• As the name implies, the “cost to duplicate” approach calculates the cost that would be incurred if someone tried to duplicate your startup firm. The strength of this approach is that it includes the FMV of all the physical assets and provides concrete historical expense numbers that can be validated. The shortcoming of the cost to duplicate approach lies in what it doesn’t include. Intangible assets and income-generating potential are two major omissions.  As a result, this system generally yields a lower valuation than the other methods do. 
  • The “analysis by developmental stage” approach assigns a startup’s value based on its stage of development. Logically, the valuation increases as the stage of development increases. Hence, a firm with only a business plan receives a lower valuation than the startup with a prototype of its product. The estimated company value for each stage is stated as a range. This provides flexibility in the estimated value and allows for adjustments based on milestones met. These features make the “stage of development” approach popular with private equity firms. 
  • The “discounted cash flow analysis” system bases the company’s value on an estimate of its future cash flows. The estimated cash flows are then discounted to reflect the company’s current value. The cash flows of startups are discounted at a higher rate than those of established firms. As long as the estimated cash flows are accurate, this approach provides a reliable method of valuation. However, since outside market forces that affect forecasts are hard to predict and volatile, discounted cash flow estimates can miss the mark significantly. 


Pre-seeding funding is usually a startup’s first round of outside funding. It precedes a seed round as well as any “Series” round and helps a fledgling company gain momentum. Typically, pre-seed investors are people who want the business owner to succeed–his or her family, friends, colleagues, and mentors. The bulk of pre-seed investors are people in a founder’s primary or extended network, but angel investors and accelerator programs also provide sources of investors. Landing a pre-seed investor requires careful preparation and a compelling pitch that is skillfully delivered.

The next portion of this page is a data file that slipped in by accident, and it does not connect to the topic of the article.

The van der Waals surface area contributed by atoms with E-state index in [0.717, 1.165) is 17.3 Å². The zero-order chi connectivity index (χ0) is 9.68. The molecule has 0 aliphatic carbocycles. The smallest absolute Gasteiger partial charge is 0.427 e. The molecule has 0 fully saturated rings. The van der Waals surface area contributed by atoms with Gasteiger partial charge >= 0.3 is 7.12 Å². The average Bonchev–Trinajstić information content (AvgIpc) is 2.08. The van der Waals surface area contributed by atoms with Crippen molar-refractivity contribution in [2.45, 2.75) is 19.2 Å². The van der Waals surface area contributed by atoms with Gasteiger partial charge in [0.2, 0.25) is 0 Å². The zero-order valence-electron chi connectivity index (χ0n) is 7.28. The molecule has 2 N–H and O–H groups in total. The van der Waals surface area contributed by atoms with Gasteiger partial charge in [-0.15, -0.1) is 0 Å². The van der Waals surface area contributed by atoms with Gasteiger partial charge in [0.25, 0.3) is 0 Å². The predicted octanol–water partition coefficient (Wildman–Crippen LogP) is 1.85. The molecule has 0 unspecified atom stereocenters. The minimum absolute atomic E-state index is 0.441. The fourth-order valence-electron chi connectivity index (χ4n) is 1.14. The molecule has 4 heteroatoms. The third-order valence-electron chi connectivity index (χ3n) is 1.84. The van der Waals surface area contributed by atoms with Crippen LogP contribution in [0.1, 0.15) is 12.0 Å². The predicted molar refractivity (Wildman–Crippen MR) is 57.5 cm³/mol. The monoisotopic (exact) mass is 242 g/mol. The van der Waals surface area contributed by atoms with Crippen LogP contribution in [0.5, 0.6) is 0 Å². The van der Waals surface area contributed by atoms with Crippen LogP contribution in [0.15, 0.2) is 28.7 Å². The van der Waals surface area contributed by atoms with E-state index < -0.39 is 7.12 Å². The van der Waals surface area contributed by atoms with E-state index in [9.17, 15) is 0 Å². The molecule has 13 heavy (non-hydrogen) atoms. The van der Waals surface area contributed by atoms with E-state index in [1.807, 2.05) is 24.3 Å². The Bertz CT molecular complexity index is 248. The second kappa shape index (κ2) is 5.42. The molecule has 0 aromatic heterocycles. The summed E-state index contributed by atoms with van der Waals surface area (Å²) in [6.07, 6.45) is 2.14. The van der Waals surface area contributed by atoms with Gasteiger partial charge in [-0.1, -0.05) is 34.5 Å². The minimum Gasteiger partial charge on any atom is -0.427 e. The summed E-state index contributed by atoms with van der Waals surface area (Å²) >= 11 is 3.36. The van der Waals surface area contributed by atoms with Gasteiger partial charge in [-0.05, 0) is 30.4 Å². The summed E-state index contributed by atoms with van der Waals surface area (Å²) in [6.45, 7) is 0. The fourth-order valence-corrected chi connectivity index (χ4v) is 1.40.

One of the most challenging aspects of a successful pre-seed round is determining the funds to pursue. Accurately valuing the company is difficult, but it’s necessary to calculate the size of the pre-seed round.  

Interested in learning more about fundraising? Check out our guide “What is Series A Funding”

At Newchip we help entrepreneurs get funded. If you need further information about how to raise your Seed Round, feel free to apply here 🚀, one of our Venture Analysts will contact you soon. 

Armando Vera Carvajal

Armando Vera Carvajal

Armando Vera Carvajal is a Vice President at Newchip, the largest global online accelerator focused on helping startups raise capital from professional investors. As one of the original product founders and pioneers, Armando is passionate about building new products with high potential for global reach and impact. Prior to Newchip, he was as a Research Manager at the Gerson Lehrman Group where he covered hedge fund clients in New York City involved in long/short, distressed credit, special situations, activist, and global macro investment strategies. Armando studied international relations and corporate communications at the University of Texas at Austin, along with global exchanges at the Nanyang Technological University in Singapore and at l’Institut d'études politiques de Paris (Sciences Po). Born in Mexico City, Armando immigrated to the United States of America when he was four years old and grew up in McAllen, Texas. His interests include painting, mountaineering, writing, film, world travel, kayaking, photography, reading, black coffee, running, and inspiring people to become agents of positive global change.